Thousands of protesters took to the streets of Moscow on Sunday to rally against a bill to tear down Soviet-era low-rise apartment buildings.
Protesters, mostly young and middle-aged couples, gathered on a central street to rally against arguably Russia’s largest redevelopment project to pull down entire neighborhoods of Soviet-era prefabricated blocks that were built under and named for former leader Nikita Khrushchev.
City Hall has insisted the buildings, known as “khrushchevki”, are too dilapidated and outdated, while many residents and activists see the plans as a ruse to make way for high-rises in some of Moscow’s leafiest neighborhoods.
The State Duma rushed to pass the first reading of a bill on the demolition in Moscow last month which will force the residents in what City Hall says are dilapidated blocks to vacate their apartments in exchange for other housing. Faced with growing criticism, the parliamentary speaker, however, suggested postponing the second reading pending a public debate.
Carrying placards “No to the demolition of the constitution!” and the flags of their neighborhoods, Muscovites chanted “Resign!” in reference to Moscow’s mayor and City Hall. Police estimated turnout at Sunday’s rally as low as 5,000 people while volunteers of the White Counter group, which attends opposition rallies to provide independent crowd tallies, said just over 20,000 people showed up.
Alexei Matveyev, a 36-year-old bank clerk from a north Moscow neighborhood, carried a placard reading “No to violation of the constitution and property law.” He said the bill under discussion is rushed and disregards residents’ interests.
“People who live in these blocks bought the apartments in order to live in quiet leafy low-rises,” Matveyev said. “We are happy in our house. We don’t want to live in tower blocks.”
Alexander Zeinin, 32, and his wife Natalya bought an apartment in Perovo, in the city’s east, several years ago to start a family but now their building is slated for demolition.
“We spent a year and half on the remodeling. Why would I want to go anywhere?” Zeinin said. “We haven’t had a good sleep these past two months. We’re recently married and now we think if we can have children – what if they throw us onto the street tomorrow?”
The five-story pre-fabricated buildings to be torn down were built in the 1950s and 1960s to tackle an acute housing crisis. The demolition plans, however, ignored some of the city’s most dilapidated housing in less attractive neighborhoods but included good quality apartment buildings in what have recently become expensive neighborhoods.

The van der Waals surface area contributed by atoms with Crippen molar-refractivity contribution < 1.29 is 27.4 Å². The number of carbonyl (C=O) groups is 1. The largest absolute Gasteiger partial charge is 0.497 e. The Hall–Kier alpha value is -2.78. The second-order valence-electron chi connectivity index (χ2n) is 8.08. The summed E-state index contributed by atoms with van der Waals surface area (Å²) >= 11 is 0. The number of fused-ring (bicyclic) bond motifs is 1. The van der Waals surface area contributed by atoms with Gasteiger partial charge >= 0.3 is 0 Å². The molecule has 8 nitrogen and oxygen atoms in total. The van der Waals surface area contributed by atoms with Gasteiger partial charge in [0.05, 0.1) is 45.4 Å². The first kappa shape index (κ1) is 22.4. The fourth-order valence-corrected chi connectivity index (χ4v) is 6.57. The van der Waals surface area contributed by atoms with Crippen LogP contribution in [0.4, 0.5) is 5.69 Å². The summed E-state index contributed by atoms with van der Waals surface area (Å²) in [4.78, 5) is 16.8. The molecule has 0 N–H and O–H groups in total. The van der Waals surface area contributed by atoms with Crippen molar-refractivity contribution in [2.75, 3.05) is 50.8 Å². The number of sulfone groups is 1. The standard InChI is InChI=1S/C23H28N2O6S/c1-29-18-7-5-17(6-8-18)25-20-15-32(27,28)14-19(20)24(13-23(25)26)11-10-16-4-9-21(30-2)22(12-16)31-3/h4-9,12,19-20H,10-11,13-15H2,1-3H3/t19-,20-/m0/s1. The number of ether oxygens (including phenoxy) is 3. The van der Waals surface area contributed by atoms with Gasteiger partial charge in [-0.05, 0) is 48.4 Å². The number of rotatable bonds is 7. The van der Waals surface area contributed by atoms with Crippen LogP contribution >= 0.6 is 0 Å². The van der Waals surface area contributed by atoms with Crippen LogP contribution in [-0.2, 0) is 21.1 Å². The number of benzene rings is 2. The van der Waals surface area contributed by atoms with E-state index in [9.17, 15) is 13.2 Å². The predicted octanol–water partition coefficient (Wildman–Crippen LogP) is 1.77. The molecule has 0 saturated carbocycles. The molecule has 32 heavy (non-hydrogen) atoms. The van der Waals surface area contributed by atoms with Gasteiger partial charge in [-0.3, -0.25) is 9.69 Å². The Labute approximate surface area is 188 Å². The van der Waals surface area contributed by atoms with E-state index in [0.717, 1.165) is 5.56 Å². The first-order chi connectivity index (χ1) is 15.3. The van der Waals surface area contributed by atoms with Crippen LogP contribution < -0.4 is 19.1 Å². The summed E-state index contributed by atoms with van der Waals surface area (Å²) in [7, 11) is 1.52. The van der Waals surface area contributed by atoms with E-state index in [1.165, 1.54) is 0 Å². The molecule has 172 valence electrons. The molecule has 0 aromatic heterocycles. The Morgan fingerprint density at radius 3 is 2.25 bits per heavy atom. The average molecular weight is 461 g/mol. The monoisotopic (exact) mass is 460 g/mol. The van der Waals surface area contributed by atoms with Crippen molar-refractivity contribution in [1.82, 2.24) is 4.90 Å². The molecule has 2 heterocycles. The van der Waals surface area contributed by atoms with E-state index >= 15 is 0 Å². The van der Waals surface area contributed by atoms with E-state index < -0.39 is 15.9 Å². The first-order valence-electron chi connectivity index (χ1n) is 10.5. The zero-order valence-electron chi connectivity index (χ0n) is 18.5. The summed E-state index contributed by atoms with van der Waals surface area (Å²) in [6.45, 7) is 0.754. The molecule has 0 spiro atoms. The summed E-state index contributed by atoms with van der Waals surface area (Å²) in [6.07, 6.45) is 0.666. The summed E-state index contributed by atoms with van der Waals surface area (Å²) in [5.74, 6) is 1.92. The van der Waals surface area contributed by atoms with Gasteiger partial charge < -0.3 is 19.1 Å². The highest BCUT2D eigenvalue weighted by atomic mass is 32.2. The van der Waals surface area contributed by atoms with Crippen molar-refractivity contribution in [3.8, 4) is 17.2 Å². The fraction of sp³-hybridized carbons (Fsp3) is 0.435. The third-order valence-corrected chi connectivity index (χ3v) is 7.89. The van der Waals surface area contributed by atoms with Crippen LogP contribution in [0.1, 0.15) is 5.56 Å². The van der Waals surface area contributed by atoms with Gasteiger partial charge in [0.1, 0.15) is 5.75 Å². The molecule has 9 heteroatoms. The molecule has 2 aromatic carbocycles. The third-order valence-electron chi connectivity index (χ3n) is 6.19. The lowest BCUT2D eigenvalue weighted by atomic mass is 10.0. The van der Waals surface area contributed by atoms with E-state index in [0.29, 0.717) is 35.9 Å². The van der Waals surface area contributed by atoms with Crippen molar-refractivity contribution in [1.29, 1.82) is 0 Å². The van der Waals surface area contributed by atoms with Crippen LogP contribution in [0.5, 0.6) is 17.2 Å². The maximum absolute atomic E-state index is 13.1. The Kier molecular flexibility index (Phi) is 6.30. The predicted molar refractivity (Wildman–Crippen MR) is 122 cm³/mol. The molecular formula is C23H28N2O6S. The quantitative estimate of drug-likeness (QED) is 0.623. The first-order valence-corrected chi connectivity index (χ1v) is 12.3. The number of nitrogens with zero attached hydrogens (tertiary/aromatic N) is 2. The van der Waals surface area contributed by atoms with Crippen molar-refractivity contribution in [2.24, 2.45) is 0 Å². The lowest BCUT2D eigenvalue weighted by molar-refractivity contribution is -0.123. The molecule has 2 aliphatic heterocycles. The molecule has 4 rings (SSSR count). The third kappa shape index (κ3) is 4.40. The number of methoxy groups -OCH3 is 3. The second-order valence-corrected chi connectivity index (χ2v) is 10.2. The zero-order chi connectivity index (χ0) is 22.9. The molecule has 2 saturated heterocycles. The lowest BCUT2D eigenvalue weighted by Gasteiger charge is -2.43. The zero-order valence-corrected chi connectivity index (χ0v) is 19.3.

Under the plan proposed by Mayor Sergei Sobyanin, about 5,000 low-rises will be torn down in the next several years to make way for new developments. The mayor insisted that residents would be offered housing of the equal size in the same neighborhoods, but residents fear that they will be expelled from their quiet, comfortable neighborhoods to high-rises. The first blocks are due to be demolished before the end of the year, and Sobyanin said some residents would be relocated as early as this fall.
Sobyanin tweeted after the protest that City Hall would take into consideration “all substantiated statements made at the rally.”
While authorities insist that the buildings wouldn’t be demolished if residents vote against it, residents have been skeptical pointing to how the voting on Moscow’s government website has been rigged in the past.
Fyodor Markushevich, a 40-year-old father of four, lives in a neighborhood in Moscow’s west which has been recently taken off the list for re-development but he fears that once the bill passes the redevelopment plans would be redrafted again.
“Everyone is sick of it,” he said. “We understand that we live in a city where everything is done for profit and it’s hard to change that.”